3. If the mother's womb can keep out astrological influences until birth, can we do the same with a cubicle of steak?
(…could we delay the action of the astrological influences by immediately surrounding the newborn with a thin cubicle of steak until the celestial signs are more auspicious?)

This question is partly an attempt to be humorous and otherwise related to the question above. I explained my view on the reasons for acknowledging the actual time of birth as the moment of importance in astrology. As for what happens thereafter, well...I doubt there is an astronomer with the nerve to attach a cubicle of steak to a woman in labour, although I'm convinced the steak served at the ASP headquarters’ restaurant (if there is one) is tender enough to safely enwrap a newborn. I don’t think we can delay astrological influences, except through a naturally delayed birth, and what happens after the physical birth is pretty much up to the parents. They might even encourage their youngsters to study science and later become worthy members of the Astronomical Society of the Pacific. I should also add that whether a birth occurs later or earlier than expected is ultimately quite irrelevant to astrology.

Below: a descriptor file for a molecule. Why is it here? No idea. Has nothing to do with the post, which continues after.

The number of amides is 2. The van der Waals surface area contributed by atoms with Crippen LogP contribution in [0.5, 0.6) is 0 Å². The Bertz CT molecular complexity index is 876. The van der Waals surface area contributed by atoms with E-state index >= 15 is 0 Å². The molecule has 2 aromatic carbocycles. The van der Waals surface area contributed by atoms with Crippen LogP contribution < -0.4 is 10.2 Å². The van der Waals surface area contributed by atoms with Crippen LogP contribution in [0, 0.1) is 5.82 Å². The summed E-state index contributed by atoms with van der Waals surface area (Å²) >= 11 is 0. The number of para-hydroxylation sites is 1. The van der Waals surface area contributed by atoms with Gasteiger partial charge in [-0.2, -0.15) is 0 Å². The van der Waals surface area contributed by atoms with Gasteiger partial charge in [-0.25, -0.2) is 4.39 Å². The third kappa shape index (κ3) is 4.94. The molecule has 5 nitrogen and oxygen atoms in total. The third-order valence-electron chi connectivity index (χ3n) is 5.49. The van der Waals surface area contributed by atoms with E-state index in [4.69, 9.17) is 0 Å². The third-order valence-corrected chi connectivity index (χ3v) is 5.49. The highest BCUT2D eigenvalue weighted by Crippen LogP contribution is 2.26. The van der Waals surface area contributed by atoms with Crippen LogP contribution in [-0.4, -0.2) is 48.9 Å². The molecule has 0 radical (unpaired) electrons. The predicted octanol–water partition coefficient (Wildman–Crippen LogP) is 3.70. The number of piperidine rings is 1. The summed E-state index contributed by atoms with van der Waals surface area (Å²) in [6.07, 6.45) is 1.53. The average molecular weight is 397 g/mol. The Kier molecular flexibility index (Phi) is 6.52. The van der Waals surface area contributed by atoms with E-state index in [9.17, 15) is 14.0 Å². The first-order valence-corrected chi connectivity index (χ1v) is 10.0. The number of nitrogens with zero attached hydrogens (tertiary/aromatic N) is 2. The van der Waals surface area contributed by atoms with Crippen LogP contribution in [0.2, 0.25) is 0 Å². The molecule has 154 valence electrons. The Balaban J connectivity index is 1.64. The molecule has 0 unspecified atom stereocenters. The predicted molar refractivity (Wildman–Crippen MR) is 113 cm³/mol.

4. If astrologers are as good as they claim, why aren't they richer?
(…astrologers could amass billions by forecasting general stock-market behavior or commodity futures, and thus not have to charge their clients high fees.)